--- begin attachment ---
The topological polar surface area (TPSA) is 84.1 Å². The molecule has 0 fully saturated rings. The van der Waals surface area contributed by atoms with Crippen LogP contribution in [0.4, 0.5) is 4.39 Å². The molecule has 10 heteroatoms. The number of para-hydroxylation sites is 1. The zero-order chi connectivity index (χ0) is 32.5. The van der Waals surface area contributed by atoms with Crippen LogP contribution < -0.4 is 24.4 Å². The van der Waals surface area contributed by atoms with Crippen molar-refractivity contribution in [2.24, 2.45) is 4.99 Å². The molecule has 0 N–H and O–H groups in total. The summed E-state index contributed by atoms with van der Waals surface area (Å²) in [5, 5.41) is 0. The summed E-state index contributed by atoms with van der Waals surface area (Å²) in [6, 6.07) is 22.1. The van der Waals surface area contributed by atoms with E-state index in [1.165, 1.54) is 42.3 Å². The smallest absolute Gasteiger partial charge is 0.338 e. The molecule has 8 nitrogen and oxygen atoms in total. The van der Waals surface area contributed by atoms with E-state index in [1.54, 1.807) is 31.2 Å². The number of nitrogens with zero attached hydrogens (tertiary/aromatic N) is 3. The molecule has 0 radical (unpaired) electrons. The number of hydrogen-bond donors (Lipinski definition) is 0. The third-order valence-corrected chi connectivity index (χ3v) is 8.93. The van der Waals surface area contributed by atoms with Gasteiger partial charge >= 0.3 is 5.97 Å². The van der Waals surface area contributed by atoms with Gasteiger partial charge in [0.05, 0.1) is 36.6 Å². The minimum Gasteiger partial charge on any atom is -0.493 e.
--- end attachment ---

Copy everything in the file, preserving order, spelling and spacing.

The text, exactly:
The topological polar surface area (TPSA) is 84.1 Å². The molecule has 0 fully saturated rings. The van der Waals surface area contributed by atoms with Crippen LogP contribution in [0.4, 0.5) is 4.39 Å². The molecule has 10 heteroatoms. The number of para-hydroxylation sites is 1. The zero-order chi connectivity index (χ0) is 32.5. The van der Waals surface area contributed by atoms with Crippen LogP contribution < -0.4 is 24.4 Å². The van der Waals surface area contributed by atoms with Crippen molar-refractivity contribution in [2.24, 2.45) is 4.99 Å². The molecule has 0 N–H and O–H groups in total. The summed E-state index contributed by atoms with van der Waals surface area (Å²) in [5, 5.41) is 0. The summed E-state index contributed by atoms with van der Waals surface area (Å²) in [6, 6.07) is 22.1. The van der Waals surface area contributed by atoms with E-state index in [1.165, 1.54) is 42.3 Å². The smallest absolute Gasteiger partial charge is 0.338 e. The molecule has 8 nitrogen and oxygen atoms in total. The van der Waals surface area contributed by atoms with E-state index in [1.54, 1.807) is 31.2 Å². The number of nitrogens with zero attached hydrogens (tertiary/aromatic N) is 3. The molecule has 0 radical (unpaired) electrons. The number of hydrogen-bond donors (Lipinski definition) is 0. The third-order valence-corrected chi connectivity index (χ3v) is 8.93. The van der Waals surface area contributed by atoms with Gasteiger partial charge >= 0.3 is 5.97 Å². The van der Waals surface area contributed by atoms with Gasteiger partial charge in [0.05, 0.1) is 36.6 Å². The minimum Gasteiger partial charge on any atom is -0.493 e.